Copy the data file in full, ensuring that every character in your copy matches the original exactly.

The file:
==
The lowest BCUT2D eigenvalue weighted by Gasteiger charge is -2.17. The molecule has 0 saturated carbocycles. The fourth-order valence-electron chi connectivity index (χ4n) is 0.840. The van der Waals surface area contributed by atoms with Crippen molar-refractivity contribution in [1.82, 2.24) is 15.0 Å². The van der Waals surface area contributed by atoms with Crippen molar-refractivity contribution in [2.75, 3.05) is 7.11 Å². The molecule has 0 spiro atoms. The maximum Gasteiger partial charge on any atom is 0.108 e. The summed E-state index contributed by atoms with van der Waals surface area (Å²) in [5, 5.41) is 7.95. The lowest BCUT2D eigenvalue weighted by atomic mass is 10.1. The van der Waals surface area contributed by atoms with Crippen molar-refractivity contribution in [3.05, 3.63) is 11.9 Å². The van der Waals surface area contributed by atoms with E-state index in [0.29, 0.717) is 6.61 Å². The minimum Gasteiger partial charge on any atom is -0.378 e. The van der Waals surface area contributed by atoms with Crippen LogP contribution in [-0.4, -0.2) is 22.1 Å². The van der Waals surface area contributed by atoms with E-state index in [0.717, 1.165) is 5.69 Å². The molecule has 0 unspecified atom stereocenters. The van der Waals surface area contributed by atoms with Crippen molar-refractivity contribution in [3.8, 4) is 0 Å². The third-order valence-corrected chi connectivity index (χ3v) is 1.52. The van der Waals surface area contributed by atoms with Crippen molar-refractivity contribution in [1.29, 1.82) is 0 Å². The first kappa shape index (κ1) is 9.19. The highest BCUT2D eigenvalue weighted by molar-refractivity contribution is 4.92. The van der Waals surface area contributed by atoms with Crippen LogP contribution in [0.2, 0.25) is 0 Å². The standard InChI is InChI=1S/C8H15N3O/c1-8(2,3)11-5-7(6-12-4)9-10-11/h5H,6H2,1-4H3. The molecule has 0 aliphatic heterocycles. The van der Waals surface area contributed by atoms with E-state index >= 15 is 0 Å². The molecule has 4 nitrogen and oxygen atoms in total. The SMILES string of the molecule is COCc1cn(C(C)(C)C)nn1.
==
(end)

The lowest BCUT2D eigenvalue weighted by Gasteiger charge is -2.17. The molecule has 0 saturated carbocycles. The fourth-order valence-electron chi connectivity index (χ4n) is 0.840. The van der Waals surface area contributed by atoms with Crippen molar-refractivity contribution in [1.82, 2.24) is 15.0 Å². The van der Waals surface area contributed by atoms with Crippen molar-refractivity contribution in [2.75, 3.05) is 7.11 Å². The molecule has 0 spiro atoms. The maximum Gasteiger partial charge on any atom is 0.108 e. The summed E-state index contributed by atoms with van der Waals surface area (Å²) in [5, 5.41) is 7.95. The lowest BCUT2D eigenvalue weighted by atomic mass is 10.1. The van der Waals surface area contributed by atoms with Crippen molar-refractivity contribution in [3.05, 3.63) is 11.9 Å². The van der Waals surface area contributed by atoms with E-state index in [0.29, 0.717) is 6.61 Å². The minimum Gasteiger partial charge on any atom is -0.378 e. The van der Waals surface area contributed by atoms with Crippen LogP contribution in [-0.4, -0.2) is 22.1 Å². The van der Waals surface area contributed by atoms with E-state index in [0.717, 1.165) is 5.69 Å². The molecule has 0 unspecified atom stereocenters. The van der Waals surface area contributed by atoms with Crippen molar-refractivity contribution in [3.8, 4) is 0 Å². The third-order valence-corrected chi connectivity index (χ3v) is 1.52. The van der Waals surface area contributed by atoms with Crippen molar-refractivity contribution in [1.29, 1.82) is 0 Å². The first kappa shape index (κ1) is 9.19. The highest BCUT2D eigenvalue weighted by molar-refractivity contribution is 4.92. The van der Waals surface area contributed by atoms with Crippen LogP contribution in [0.2, 0.25) is 0 Å². The standard InChI is InChI=1S/C8H15N3O/c1-8(2,3)11-5-7(6-12-4)9-10-11/h5H,6H2,1-4H3. The molecule has 0 aliphatic heterocycles. The van der Waals surface area contributed by atoms with E-state index >= 15 is 0 Å². The molecule has 4 nitrogen and oxygen atoms in total. The SMILES string of the molecule is COCc1cn(C(C)(C)C)nn1.